The increases are for the 2020/21 financial year, which begins in April.
Department spokesperson Sputnik Ratau said the process began earlier this year and had been discussed across the country, with input from stakeholders and municipalities.
The increases, which range from 0% to 16.5%, are to be approved by Water and Sanitation Minister Lindiwe Sisulu within the next two months.
Ratau warned there could be two increases in the 2021/22 financial year to work such as the maintenance of pipes, and rising labour costs.
These increases did not include the costs added on by individual municipalities when purifying their water. The tariff hikes were only for raw water.
An economist, Professor Bonke Dumisa, said water was a scarce and expensive resource. Consumers needed to absorb the costs of the increases while the government tried to get its house in order as it fought corruption and water leaks, he said.
It was not only residential consumers, but businesses as well that needed to reflect on their water consumption, Dumisa added.
Another challenge was how municipalities used water and electricity as revenue- generating cash cows, and milked as much money as possible from their small ratepayer bases.
Dumisa said that the country was quickly running low on water and that there was currently a fight over whether to build more dams.
He said it was not practical to have dams situated every 100km. But there was also a challenge that access to water was a constitutional right for both rich and poor.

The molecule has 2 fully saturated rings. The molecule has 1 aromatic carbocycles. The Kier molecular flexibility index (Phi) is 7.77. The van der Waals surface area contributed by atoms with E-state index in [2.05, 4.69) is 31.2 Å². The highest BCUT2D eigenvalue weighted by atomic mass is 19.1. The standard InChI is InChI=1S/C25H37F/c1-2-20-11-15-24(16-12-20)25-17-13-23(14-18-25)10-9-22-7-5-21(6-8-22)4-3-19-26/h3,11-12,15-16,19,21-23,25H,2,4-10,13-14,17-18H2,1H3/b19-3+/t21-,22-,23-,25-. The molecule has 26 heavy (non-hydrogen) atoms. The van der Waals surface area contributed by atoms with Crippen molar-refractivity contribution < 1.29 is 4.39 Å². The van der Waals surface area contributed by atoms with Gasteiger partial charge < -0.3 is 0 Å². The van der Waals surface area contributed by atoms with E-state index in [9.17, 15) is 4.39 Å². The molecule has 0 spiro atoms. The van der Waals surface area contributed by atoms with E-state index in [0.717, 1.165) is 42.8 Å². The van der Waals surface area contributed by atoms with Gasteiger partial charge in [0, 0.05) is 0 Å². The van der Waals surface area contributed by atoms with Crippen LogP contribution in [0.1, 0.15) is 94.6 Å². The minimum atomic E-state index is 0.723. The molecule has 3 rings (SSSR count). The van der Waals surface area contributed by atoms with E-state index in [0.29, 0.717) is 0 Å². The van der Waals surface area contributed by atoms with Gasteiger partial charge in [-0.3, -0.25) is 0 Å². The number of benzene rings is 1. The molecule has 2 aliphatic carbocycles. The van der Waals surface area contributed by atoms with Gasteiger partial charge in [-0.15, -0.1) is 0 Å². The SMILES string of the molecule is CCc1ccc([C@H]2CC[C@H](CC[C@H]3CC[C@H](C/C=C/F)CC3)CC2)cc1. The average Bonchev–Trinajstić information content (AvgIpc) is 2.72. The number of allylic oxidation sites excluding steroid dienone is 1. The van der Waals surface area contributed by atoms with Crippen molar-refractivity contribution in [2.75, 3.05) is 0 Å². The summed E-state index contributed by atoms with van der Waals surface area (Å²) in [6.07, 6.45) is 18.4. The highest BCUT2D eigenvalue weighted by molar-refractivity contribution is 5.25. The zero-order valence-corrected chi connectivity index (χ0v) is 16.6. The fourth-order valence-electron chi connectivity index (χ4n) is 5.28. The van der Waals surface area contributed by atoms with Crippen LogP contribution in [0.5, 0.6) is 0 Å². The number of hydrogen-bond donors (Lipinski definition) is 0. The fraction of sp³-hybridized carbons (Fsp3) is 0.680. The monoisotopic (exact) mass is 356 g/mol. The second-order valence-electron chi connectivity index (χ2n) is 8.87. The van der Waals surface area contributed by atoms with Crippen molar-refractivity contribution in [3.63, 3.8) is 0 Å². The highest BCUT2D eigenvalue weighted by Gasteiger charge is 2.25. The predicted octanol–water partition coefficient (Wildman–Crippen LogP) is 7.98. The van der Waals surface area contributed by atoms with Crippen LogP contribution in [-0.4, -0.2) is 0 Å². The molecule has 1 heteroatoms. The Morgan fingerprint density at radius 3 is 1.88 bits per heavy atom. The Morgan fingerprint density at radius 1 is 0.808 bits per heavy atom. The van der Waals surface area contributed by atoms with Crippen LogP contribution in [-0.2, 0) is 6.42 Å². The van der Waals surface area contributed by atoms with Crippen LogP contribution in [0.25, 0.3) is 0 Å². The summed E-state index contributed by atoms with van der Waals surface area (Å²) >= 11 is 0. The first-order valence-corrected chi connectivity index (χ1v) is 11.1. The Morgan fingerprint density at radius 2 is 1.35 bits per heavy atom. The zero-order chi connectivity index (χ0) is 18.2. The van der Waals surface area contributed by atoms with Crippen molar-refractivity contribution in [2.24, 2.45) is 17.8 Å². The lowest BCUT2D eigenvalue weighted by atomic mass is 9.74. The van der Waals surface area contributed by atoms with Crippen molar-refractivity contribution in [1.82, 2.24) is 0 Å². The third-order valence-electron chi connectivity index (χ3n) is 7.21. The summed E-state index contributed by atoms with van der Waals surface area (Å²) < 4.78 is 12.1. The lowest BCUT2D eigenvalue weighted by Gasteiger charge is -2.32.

People needed to accept the increased water tariffs, he said.
Akesh Teeruth, the chairperson of Stoneham Ratepayers Association in Phoenix, said an increase in water tariffs would hit the poor the hardest.
“How are people supposed to survive?” he asked.
Teeruth said that water was a basic resource. He would have understood the hikes if it was a luxury item, but this was not the case.
He said money that was lost through corruption could have been used to mitigate the increase in the cost of water. He expected a revolt against the hikes from the poor.
Msawakhe Mayisela, the eThekwini Municipality’s spokesperson, said it should be understood that it was a costly process for the municipality to provide clean water as it had to be chemically treated, and the electricity used in its production was expensive and ran into hundreds of millions of rand.
Mayisela said water losses through illegal connections also cost the country billions of rand every year.
Sisulu in July said her department lost about R9.9billion in non-revenue-generating water every year. “The plan allows us to have a cost-recovery mechanism. Water is severely under-priced and cost recovery is not being achieved,” she said.
Mayisela said illegal water connections were also damaging infrastructure. He urged people to be more frugal when using water, and to report water leaks to the municipality.